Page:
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You are invited to join more than 4,000 Oregonians who have become OSU Master Gardeners, expert gardeners who share what they learn with their communities.
Gardeners can help control the great escape
Gardeners can guard against and eliminate invasive plants, according to the new OSU publication "Invasive Species: What Gardeners Need to Know."
Take caution with unfamiliar berry plants
Many weeds have flowered and the "fruit" can look tasty, but should not be eaten.
Plant or move plants in the fall to prevent shock
The wet and mild conditions of autumn can help prevent transplant shock.
Educator's guide uses gardening as a learning tool
A new publication from OSU Extension shows how a full-circle approach to tending gardens on school grounds can help students understand how soil, plants and people are connected.
Food safety starts in the garden
Fruits and vegetables can be carriers of pathogens that cause foodborne illnesses especially if animal manure has been used in or is near the garden.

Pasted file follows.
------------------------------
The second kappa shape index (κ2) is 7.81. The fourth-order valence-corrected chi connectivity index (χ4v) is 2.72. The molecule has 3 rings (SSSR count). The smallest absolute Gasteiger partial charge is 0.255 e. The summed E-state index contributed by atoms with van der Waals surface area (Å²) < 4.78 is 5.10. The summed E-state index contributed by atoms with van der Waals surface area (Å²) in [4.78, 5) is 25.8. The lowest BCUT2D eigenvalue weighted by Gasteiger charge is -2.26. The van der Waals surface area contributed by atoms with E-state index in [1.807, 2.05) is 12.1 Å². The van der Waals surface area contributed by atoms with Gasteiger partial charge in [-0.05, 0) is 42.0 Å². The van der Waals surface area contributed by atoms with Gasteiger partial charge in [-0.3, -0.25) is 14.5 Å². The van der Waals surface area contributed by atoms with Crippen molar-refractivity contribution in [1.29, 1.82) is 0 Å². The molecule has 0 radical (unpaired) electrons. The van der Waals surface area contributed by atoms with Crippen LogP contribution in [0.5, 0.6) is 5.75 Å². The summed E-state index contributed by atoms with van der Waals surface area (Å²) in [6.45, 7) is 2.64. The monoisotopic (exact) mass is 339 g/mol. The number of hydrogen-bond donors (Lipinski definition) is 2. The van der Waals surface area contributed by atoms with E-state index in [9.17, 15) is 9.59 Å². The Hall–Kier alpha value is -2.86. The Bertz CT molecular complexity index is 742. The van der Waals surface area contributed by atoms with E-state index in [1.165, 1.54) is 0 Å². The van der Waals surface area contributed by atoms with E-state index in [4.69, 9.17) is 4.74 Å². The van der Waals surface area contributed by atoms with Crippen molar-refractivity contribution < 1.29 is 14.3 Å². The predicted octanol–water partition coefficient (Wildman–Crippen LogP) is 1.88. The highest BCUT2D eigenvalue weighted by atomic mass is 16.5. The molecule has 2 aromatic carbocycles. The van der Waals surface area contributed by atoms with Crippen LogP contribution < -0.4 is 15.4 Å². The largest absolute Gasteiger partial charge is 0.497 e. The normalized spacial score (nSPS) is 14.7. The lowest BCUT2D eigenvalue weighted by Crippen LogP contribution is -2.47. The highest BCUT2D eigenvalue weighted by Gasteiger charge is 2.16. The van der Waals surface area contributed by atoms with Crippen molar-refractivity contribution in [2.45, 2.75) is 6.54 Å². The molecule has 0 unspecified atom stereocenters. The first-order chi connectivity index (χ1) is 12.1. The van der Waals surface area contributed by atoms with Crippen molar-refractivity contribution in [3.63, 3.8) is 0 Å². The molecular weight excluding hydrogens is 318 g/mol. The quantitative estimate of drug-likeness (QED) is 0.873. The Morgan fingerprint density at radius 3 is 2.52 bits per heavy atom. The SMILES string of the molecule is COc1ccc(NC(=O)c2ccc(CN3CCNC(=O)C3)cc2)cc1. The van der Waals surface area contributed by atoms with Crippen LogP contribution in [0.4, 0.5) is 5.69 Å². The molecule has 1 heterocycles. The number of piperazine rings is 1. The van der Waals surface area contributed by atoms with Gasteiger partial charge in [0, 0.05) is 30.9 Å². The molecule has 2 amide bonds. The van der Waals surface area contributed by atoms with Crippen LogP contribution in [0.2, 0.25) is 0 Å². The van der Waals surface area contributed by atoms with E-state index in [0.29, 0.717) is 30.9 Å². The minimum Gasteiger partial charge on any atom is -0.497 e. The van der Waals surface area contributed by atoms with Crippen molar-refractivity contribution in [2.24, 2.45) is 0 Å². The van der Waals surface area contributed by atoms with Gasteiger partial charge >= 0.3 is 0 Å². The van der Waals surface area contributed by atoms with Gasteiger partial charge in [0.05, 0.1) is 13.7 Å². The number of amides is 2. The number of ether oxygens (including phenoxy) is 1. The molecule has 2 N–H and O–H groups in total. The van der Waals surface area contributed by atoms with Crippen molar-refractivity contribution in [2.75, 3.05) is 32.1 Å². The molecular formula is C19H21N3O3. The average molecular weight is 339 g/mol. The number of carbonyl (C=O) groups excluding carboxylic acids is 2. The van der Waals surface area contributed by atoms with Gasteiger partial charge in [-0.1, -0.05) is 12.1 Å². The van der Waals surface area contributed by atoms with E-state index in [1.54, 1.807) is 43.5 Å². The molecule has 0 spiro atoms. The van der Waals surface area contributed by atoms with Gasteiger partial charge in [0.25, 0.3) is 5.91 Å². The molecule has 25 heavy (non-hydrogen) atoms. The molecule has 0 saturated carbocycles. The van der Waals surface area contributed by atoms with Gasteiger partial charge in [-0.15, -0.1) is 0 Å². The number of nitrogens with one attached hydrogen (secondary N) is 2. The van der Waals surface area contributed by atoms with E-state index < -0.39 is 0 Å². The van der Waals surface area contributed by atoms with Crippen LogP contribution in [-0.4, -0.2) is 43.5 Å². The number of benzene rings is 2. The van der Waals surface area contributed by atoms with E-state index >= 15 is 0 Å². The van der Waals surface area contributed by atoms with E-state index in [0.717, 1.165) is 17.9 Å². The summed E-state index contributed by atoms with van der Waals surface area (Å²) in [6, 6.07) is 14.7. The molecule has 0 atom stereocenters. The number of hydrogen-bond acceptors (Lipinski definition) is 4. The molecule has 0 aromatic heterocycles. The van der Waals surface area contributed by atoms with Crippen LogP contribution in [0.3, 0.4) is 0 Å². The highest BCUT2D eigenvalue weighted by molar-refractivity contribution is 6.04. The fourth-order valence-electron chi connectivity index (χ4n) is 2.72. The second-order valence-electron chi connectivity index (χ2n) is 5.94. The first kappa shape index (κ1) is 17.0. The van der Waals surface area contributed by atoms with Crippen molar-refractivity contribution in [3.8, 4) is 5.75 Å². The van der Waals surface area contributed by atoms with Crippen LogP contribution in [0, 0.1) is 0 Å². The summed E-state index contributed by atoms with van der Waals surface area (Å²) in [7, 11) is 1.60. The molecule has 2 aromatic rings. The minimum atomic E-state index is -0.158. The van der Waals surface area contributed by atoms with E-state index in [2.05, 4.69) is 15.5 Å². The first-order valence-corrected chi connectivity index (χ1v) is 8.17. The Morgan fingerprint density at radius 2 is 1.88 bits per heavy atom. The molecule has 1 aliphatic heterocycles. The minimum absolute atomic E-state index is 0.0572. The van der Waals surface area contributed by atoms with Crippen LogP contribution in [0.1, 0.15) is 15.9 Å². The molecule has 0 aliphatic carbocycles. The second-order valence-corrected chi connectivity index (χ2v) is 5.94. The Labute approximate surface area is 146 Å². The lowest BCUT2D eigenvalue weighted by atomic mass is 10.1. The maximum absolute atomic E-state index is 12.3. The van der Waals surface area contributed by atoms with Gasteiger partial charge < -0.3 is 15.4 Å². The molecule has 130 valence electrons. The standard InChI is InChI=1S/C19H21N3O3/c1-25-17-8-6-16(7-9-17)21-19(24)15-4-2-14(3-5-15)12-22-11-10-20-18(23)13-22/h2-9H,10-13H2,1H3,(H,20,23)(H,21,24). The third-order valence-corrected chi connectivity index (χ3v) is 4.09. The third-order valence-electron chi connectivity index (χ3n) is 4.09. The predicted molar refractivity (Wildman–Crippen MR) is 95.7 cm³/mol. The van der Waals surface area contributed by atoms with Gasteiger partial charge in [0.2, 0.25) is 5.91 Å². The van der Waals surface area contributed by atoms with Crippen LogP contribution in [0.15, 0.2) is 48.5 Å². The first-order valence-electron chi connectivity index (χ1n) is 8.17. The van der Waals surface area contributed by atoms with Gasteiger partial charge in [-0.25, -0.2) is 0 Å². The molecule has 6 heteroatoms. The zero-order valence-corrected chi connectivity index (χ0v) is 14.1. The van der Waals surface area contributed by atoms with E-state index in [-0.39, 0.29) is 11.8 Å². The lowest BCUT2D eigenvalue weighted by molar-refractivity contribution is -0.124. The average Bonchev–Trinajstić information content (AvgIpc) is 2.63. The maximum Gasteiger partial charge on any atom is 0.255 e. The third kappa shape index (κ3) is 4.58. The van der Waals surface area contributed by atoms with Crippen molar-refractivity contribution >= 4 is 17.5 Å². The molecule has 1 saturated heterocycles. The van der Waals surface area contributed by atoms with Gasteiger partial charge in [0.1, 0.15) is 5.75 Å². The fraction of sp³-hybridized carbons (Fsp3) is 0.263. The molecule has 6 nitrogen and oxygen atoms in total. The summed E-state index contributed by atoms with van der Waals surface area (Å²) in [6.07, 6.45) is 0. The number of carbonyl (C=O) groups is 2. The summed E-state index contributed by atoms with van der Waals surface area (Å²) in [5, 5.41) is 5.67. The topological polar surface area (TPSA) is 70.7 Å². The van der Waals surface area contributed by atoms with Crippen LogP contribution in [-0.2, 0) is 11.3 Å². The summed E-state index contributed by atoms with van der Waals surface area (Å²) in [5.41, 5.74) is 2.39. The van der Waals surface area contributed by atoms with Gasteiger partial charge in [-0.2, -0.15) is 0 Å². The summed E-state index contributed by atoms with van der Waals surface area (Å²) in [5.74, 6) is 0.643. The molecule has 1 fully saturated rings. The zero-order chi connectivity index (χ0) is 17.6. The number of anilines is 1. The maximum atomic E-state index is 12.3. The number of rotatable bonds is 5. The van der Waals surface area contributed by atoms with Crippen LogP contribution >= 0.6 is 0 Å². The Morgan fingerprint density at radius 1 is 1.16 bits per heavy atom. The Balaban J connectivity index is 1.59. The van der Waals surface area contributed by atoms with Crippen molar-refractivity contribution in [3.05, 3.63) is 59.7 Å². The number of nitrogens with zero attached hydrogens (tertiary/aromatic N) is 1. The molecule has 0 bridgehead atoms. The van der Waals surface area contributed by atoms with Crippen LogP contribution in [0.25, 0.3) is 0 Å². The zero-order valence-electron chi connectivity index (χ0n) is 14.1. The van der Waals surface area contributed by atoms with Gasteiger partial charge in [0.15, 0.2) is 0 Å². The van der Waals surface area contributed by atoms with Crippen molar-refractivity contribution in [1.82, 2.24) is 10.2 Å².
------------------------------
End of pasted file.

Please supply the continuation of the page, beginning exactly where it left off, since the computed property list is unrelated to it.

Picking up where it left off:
OSU Extension food safety/preservation hotline expects more than 3,000 calls
Call the OSU Extension Service Food Safety/Preservation Hotline from July 18 to October 13 at 1-800-354-7319, Monday through Thursday from 9 a.m. to 4 p.m. The hotline is staffed by OSU Extension Master Food Preserver volunteers and OSU Extension staff.
Fall webworms have begun to appear in tree branches
The gauzy-looking tents at the end of tree branches are most likely fall webworm caterpillars working as a group to make a home.
Check drainage to avoid salt build-up in planters
To avoid salt buildup in containers, let all the liquid run out of drainage holes at the bottom of the pot every time you water.
Noxious knotweed resists conventional management techniques
A new Oregon State University Extension publication called "Biology and Management of Knotweeds in Oregon: A Guide for Gardeners and Small-Acreage Landowners" explains that the plant cannot be reasonably managed by non-chemical means.